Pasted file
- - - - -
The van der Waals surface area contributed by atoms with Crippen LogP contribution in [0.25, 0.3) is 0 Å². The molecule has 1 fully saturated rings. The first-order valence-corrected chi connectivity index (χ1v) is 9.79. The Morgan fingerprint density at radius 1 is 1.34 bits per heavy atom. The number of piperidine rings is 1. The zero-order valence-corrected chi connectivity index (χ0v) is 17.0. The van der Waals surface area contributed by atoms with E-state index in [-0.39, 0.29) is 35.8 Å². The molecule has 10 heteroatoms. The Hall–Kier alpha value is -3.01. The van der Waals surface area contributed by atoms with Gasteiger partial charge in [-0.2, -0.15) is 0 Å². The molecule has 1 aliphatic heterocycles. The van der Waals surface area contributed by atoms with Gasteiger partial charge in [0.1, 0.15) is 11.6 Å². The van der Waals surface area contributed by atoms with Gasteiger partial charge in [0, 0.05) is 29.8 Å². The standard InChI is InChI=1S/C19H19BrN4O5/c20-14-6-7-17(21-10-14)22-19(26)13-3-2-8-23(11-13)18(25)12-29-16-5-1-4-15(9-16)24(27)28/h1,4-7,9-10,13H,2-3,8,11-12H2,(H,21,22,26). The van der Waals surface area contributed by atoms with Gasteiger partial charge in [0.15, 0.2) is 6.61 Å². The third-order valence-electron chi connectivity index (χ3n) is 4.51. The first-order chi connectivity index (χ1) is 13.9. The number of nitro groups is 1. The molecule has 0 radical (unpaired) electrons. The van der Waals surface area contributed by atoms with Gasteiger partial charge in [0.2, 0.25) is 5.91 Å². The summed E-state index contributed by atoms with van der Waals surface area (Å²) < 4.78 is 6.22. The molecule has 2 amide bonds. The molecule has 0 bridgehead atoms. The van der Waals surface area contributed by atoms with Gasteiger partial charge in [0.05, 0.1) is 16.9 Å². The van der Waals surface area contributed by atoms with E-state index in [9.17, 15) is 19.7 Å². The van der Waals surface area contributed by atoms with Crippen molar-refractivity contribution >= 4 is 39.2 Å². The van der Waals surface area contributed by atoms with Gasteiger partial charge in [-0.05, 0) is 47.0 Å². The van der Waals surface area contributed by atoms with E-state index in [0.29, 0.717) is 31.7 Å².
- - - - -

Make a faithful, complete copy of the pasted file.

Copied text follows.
The van der Waals surface area contributed by atoms with Crippen LogP contribution in [0.25, 0.3) is 0 Å². The molecule has 1 fully saturated rings. The first-order valence-corrected chi connectivity index (χ1v) is 9.79. The Morgan fingerprint density at radius 1 is 1.34 bits per heavy atom. The number of piperidine rings is 1. The zero-order valence-corrected chi connectivity index (χ0v) is 17.0. The van der Waals surface area contributed by atoms with E-state index in [-0.39, 0.29) is 35.8 Å². The molecule has 10 heteroatoms. The Hall–Kier alpha value is -3.01. The van der Waals surface area contributed by atoms with Gasteiger partial charge in [-0.2, -0.15) is 0 Å². The molecule has 1 aliphatic heterocycles. The van der Waals surface area contributed by atoms with Gasteiger partial charge in [0.1, 0.15) is 11.6 Å². The van der Waals surface area contributed by atoms with Gasteiger partial charge in [0, 0.05) is 29.8 Å². The standard InChI is InChI=1S/C19H19BrN4O5/c20-14-6-7-17(21-10-14)22-19(26)13-3-2-8-23(11-13)18(25)12-29-16-5-1-4-15(9-16)24(27)28/h1,4-7,9-10,13H,2-3,8,11-12H2,(H,21,22,26). The van der Waals surface area contributed by atoms with Gasteiger partial charge in [0.15, 0.2) is 6.61 Å². The third-order valence-electron chi connectivity index (χ3n) is 4.51. The first-order chi connectivity index (χ1) is 13.9. The number of nitro groups is 1. The molecule has 0 radical (unpaired) electrons. The van der Waals surface area contributed by atoms with Gasteiger partial charge in [0.2, 0.25) is 5.91 Å². The summed E-state index contributed by atoms with van der Waals surface area (Å²) < 4.78 is 6.22. The molecule has 2 amide bonds. The molecule has 0 bridgehead atoms. The van der Waals surface area contributed by atoms with Gasteiger partial charge in [0.05, 0.1) is 16.9 Å². The van der Waals surface area contributed by atoms with E-state index in [9.17, 15) is 19.7 Å². The van der Waals surface area contributed by atoms with Crippen molar-refractivity contribution >= 4 is 39.2 Å². The van der Waals surface area contributed by atoms with Gasteiger partial charge in [-0.05, 0) is 47.0 Å². The van der Waals surface area contributed by atoms with E-state index in [0.29, 0.717) is 31.7 Å².